September 28, 2011
By: Thomas Kaplan
Source: New York Times
ALBANY — I.B.M. and four other technology companies agreed Tuesday to pour $4 billion into computer-chip research in New York, promising to hire thousands of workers and giving a major boost to Gov. Andrew M. Cuomo as he campaigns for companies to invest in the state and create jobs.
Mr. Cuomo, sounding downright giddy as he kicked off an economic development conference here, heralded the investment as a “really, really big deal” that proved that New York, especially upstate, could lure new investment from major corporations flush with potential suitors.
His announcement came as former President Bill Clinton, whom Mr. Cuomo served as housing secretary, made an appearance at the conference and urged business leaders and local officials to embrace environmentally friendly technology and new industries as they try to create jobs.
The computer-chip investment deal will be led by I.B.M., which will invest $3.6 billion, and will also include Intel, Samsung, GlobalFoundries and the Taiwan Semiconductor Manufacturing Company. The governor’s office said it would create 2,500 high-technology jobs and 1,900 construction jobs, and would also preserve 2,500 existing jobs.
“I think it’s important to remember, as we start this conference — a better affirmation of our potential you could not have,” Mr. Cuomo said. “These companies could have gone anywhere on the globe.”
Over the past two decades, New York State has invested heavily in the burgeoning nanotechnology industry, primarily in the capital region. Mr. Cuomo and others have highlighted the effort as a model for regional economic development in the economically depressed upstate region.
The state will spend $400 million over five years as part of the new research deal. The money will go toward expanding the College of Nanoscale Science and Engineering at the University at Albany, and the investment by the technology companies will go toward creating jobs in Albany, Yorktown Heights, East Fishkill, Utica and Canandaigua.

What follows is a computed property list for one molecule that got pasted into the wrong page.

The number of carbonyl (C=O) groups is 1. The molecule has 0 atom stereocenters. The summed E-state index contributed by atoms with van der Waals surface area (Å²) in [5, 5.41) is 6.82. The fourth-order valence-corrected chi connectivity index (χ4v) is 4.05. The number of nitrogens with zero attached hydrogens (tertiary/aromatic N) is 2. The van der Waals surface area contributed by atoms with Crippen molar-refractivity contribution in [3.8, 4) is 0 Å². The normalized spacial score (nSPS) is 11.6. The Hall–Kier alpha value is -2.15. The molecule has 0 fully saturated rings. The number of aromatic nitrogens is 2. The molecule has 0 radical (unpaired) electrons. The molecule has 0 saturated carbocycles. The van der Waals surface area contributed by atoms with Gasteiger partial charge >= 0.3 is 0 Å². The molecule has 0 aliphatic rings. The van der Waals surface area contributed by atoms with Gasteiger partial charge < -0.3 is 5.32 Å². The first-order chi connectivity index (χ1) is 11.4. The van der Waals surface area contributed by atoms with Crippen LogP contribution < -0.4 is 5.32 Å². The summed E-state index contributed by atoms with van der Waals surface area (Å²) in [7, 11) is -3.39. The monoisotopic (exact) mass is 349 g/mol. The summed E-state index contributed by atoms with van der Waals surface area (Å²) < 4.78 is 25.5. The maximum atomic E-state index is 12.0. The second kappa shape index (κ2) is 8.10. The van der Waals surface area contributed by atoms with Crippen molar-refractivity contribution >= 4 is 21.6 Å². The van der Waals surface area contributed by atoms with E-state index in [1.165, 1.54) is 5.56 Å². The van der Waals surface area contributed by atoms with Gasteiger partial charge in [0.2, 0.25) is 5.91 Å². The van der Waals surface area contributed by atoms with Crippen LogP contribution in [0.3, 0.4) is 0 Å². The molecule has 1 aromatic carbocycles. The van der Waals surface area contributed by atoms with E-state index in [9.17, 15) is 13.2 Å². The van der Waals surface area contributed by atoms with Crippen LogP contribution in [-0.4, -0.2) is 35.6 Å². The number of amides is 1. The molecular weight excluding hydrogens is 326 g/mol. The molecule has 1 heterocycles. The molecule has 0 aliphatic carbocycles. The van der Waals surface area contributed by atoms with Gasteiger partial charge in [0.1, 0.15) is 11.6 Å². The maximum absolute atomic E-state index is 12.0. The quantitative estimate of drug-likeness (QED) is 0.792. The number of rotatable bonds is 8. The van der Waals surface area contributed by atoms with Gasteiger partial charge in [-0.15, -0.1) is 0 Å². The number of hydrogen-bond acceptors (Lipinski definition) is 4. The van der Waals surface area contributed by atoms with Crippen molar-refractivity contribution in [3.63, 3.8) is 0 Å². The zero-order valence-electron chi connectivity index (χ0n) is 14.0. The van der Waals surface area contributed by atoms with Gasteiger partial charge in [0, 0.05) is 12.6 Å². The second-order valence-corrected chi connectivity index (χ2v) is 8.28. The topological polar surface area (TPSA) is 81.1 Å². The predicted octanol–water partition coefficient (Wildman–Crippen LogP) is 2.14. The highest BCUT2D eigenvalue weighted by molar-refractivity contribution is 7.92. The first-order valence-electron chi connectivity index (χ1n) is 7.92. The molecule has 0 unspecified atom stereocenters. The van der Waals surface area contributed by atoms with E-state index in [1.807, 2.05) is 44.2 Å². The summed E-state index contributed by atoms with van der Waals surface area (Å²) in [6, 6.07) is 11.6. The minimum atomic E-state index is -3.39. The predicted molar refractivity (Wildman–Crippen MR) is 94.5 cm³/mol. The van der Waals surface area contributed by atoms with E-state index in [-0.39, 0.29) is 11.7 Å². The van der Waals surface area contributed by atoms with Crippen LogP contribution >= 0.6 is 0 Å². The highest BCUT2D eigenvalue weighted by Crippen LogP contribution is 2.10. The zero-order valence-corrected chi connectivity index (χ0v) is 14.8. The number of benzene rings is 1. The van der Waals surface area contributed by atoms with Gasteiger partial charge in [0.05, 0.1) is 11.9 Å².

Mr. Cuomo and other lawmakers said they hoped that the new research and development activities would lead to the construction of chip plants in several years, creating many more jobs, and would also serve as an example to other companies that New York was increasingly attractive to major corporations seeking to invest in research and high-technology manufacturing facilities.
“It’s huge for the message, and it’s huge for the jobs that go with it,” the State Assembly speaker, Sheldon Silver, a Manhattan Democrat who has been a booster of the nanotechnology sector in the capital region, said in an interview.
In his speech, Mr. Clinton, citing San Diego’s success with biotechnology and the computer simulation business in Orlando, Fla., suggested that the capital region could similarly exploit its nanotechnology industry to turn around its economic fortunes.
Mr. Clinton focused mostly on giving economic-development tips: he particularly encouraged pursuing jobs related to clean energy sources and retrofitting buildings to be more energy-efficient. But he also offered a dollop of praise for the governor and lawmakers for their handling of the state’s budget gap last winter, suggesting that Mr. Cuomo’s fiscal stewardship would help encourage businesses to invest here.
“I travel all over America and all over the world, and the confidence people have in New York outside this state has exploded just because the government did its job,” Mr. Clinton said. “They showed up, passed the budget on time, didn’t raise taxes — it’s an amazing, amazing thing for you.”